Former President Barack Obama: ‘If you don’t like what’s going on, don’t hashtag—vote.’

By Alexandra Yetter, Staff Reporter

Former President Barack Obama chastised the Republican Party for using fear mongering and lies in their bids for political office during the 2018 gubernatorial elections.

“Why is it you’ve got one party that is always trying to discourage people from voting? I really disagree with Republican ideas, [but] you have never heard me say or do something designed to prevent them from voting,” Obama said during a Nov. 4 Get Out the Vote rally. “I want everybody voting; if you don’t agree with me, you should still vote.”

The rally, held at the University of Illinois at Chicago Pavilion, 525 S. Racine Ave., was a campaign stop for Obama to endorse prominent Democrats on Illinois ballots, including J.B. Pritzker for governor, Secretary of State Jesse White, Lauren Underwood and Sean Casten for Congress, and Kwame Raoul for attorney general. Senators Tammy Duckworth and Dick Durbin made appearances during the event, and musician Common performed.

The politicians used the stage to criticize the Trump administration’s agenda, as well as Gov. Bruce Rauner, and encourage the crowd to vote.

“[Rauner] saddled you with over a billion dollars in late payment interest policies for being a deadbeat on paying the state’s bills. That’s Bruce Rauner’s legacy,” State Comptroller Susana Mendoza said during the rally.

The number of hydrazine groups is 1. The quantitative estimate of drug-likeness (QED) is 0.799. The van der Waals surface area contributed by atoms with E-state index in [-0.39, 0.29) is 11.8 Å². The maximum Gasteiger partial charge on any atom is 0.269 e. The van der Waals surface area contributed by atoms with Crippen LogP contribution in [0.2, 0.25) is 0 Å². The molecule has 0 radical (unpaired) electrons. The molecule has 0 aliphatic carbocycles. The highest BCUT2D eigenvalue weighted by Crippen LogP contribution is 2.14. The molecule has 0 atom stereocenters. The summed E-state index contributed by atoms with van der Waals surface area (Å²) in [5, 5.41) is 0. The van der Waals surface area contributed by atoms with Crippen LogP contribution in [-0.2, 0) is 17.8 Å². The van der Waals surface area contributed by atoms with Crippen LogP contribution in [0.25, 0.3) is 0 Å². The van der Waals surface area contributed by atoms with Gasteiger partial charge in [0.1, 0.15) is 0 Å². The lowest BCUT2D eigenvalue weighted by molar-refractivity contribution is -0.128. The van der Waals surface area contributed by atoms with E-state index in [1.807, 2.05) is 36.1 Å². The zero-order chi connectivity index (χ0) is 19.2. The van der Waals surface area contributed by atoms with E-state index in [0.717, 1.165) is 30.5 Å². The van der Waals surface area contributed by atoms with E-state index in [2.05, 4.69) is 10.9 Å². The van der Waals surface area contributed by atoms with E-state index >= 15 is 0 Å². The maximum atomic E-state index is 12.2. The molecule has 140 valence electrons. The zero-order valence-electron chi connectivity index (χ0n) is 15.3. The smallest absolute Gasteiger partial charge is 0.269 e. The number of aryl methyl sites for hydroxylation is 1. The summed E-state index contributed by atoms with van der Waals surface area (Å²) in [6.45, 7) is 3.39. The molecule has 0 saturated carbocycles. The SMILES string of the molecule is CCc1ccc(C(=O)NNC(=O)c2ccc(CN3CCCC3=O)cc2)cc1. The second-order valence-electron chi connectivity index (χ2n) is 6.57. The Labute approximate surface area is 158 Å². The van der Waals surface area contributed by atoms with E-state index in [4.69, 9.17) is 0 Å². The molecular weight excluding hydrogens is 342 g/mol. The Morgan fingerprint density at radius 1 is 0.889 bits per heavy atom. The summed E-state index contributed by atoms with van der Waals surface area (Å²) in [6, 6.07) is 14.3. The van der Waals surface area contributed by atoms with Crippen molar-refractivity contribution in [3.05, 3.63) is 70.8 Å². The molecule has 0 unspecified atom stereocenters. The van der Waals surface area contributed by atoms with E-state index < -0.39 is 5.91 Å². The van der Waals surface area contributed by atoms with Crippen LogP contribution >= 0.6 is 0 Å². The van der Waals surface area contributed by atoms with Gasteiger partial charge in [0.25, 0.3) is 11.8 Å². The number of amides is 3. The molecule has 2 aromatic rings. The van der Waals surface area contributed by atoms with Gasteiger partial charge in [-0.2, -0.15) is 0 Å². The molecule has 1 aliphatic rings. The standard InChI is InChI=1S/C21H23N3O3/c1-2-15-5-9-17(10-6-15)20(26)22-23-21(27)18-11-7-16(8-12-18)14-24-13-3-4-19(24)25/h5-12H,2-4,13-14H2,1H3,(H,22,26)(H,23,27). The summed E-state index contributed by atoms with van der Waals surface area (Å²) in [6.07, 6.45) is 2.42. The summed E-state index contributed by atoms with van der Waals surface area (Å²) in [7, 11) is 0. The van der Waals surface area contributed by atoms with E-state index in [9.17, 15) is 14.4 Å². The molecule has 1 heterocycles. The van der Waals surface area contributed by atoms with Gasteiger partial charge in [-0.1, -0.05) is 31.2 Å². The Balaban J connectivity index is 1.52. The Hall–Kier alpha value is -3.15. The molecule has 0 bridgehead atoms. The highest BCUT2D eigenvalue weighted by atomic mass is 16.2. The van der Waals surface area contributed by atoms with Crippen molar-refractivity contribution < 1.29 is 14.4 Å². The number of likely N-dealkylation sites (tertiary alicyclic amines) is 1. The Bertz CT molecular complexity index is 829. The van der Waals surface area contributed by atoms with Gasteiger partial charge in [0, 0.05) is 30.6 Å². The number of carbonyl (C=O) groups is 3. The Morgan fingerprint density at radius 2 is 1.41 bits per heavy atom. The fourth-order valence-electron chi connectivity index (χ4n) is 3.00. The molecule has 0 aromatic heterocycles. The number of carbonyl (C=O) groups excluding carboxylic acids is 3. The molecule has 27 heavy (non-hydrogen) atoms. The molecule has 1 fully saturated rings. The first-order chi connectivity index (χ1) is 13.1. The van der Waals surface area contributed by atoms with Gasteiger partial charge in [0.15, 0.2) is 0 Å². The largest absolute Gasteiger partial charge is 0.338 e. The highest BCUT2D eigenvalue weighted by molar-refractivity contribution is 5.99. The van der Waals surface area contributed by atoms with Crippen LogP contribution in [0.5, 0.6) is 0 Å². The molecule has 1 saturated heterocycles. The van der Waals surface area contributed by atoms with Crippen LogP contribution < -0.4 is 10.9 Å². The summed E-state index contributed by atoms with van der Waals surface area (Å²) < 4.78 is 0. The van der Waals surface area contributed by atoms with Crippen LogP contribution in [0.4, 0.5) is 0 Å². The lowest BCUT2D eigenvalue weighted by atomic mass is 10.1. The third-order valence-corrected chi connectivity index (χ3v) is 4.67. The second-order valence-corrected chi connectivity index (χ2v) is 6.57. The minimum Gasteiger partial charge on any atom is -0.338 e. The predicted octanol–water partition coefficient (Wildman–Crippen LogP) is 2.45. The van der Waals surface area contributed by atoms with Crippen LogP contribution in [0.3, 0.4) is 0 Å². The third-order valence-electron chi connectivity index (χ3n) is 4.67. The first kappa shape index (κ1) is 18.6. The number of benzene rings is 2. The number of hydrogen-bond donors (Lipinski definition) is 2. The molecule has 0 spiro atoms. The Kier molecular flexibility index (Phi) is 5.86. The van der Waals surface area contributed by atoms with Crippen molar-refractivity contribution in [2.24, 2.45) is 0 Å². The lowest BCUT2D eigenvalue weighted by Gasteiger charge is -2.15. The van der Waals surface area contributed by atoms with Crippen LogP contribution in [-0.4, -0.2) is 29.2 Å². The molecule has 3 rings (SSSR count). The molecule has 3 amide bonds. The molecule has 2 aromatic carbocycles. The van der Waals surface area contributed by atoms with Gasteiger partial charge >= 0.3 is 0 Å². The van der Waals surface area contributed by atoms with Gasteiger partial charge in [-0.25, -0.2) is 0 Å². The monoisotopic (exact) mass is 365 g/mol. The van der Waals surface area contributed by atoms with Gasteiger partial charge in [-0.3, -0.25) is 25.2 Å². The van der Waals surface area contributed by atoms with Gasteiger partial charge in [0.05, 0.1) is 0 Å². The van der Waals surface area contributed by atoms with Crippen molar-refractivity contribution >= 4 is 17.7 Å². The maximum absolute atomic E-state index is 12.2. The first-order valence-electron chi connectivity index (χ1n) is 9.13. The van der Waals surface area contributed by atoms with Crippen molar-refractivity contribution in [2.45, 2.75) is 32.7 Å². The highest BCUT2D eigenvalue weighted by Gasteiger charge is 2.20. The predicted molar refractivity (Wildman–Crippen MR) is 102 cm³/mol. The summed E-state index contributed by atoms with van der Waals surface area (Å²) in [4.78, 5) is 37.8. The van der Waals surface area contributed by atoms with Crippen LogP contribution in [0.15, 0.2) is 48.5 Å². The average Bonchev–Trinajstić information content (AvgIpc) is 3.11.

The candidates used their time on stage to tout their campaign platforms, particularly universal healthcare and Republicans’ views of Obamacare.

Underwood, a congressional candidate in the 14th district running against Republican incumbent Randy Hultgren, is a former advisor to Obama, a registered nurse and has pre-existing conditions, she said.

“Healthcare is a human right,” Underwood said. “[I intend] to be the first woman, the first person of color, the first millennial to represent my community in Congress.”

Rauner and Hulgren did not respond to requests for comment as of press time.

Obama scolded Republicans for claiming to protect coverage of preexisting conditions on their campaign trails when the party has repeatedly tried to sabotage the law, he said.

Raoul—the son of a Haitian immigrant—berated Trump’s proposed executive order to no longer provide citizenship to those born on American soil in his address.

“I am a birthright baby. I’m a proud American. Neither Trump or his bigoted rhetoric, nor his proposal for [an] unconstitutional executive order can take that away from me,” Raoul said.

Musician Common advocated for activism and bipartisanship between songs to end gun violence, bigotry and racism, and added that he is going to hold Pritzker accountable.

Obama echoed his support for bipartisanship in voting.

“If [you’re] cynical about voting, you are right that one election doesn’t change everything. One election is not going to eliminate all racism or sexism; one election is not going to suddenly end poverty or gun violence, but what an election can do is make things better,” Obama said. “If you don’t like what’s going on, do not complain, do not boo, do not hashtag—vote.”